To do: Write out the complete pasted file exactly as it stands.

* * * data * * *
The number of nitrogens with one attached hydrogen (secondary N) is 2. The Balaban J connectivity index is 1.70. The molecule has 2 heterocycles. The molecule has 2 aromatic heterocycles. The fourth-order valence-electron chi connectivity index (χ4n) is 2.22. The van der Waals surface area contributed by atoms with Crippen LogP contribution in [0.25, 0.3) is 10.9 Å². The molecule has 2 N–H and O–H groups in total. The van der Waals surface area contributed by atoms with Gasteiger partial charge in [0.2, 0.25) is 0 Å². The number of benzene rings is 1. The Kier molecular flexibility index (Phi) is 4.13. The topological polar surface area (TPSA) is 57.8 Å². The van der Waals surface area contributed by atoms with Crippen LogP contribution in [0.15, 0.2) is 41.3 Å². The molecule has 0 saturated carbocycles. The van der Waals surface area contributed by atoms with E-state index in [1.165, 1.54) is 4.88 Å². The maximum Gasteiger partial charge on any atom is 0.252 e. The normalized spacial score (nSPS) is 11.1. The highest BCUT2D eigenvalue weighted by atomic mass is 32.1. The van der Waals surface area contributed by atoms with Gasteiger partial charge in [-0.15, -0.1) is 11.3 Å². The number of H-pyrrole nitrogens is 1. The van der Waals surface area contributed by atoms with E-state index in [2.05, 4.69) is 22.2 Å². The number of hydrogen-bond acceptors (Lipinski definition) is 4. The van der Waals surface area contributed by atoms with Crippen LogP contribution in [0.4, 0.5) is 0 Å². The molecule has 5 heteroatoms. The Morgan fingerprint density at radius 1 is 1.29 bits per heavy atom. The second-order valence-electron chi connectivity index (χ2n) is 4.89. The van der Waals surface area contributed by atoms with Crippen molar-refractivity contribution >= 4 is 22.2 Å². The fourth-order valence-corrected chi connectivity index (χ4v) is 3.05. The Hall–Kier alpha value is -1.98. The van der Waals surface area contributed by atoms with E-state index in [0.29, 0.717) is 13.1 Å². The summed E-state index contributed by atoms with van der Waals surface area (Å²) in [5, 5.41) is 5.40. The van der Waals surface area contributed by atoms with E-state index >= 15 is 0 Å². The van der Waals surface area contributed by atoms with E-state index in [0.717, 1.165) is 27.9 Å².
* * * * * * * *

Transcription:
The number of nitrogens with one attached hydrogen (secondary N) is 2. The Balaban J connectivity index is 1.70. The molecule has 2 heterocycles. The molecule has 2 aromatic heterocycles. The fourth-order valence-electron chi connectivity index (χ4n) is 2.22. The van der Waals surface area contributed by atoms with Crippen LogP contribution in [0.25, 0.3) is 10.9 Å². The molecule has 2 N–H and O–H groups in total. The van der Waals surface area contributed by atoms with Gasteiger partial charge in [0.2, 0.25) is 0 Å². The number of benzene rings is 1. The Kier molecular flexibility index (Phi) is 4.13. The topological polar surface area (TPSA) is 57.8 Å². The van der Waals surface area contributed by atoms with Crippen LogP contribution in [0.15, 0.2) is 41.3 Å². The molecule has 0 saturated carbocycles. The van der Waals surface area contributed by atoms with E-state index in [1.165, 1.54) is 4.88 Å². The maximum Gasteiger partial charge on any atom is 0.252 e. The normalized spacial score (nSPS) is 11.1. The highest BCUT2D eigenvalue weighted by atomic mass is 32.1. The van der Waals surface area contributed by atoms with Gasteiger partial charge in [-0.15, -0.1) is 11.3 Å². The number of H-pyrrole nitrogens is 1. The van der Waals surface area contributed by atoms with E-state index in [2.05, 4.69) is 22.2 Å². The number of hydrogen-bond acceptors (Lipinski definition) is 4. The van der Waals surface area contributed by atoms with Crippen LogP contribution in [0.4, 0.5) is 0 Å². The molecule has 5 heteroatoms. The Morgan fingerprint density at radius 1 is 1.29 bits per heavy atom. The second-order valence-electron chi connectivity index (χ2n) is 4.89. The van der Waals surface area contributed by atoms with Crippen molar-refractivity contribution >= 4 is 22.2 Å². The fourth-order valence-corrected chi connectivity index (χ4v) is 3.05. The Hall–Kier alpha value is -1.98. The van der Waals surface area contributed by atoms with E-state index in [0.29, 0.717) is 13.1 Å². The summed E-state index contributed by atoms with van der Waals surface area (Å²) in [5, 5.41) is 5.40. The van der Waals surface area contributed by atoms with E-state index >= 15 is 0 Å². The van der Waals surface area contributed by atoms with E-state index in [0.717, 1.165) is 27.9 Å².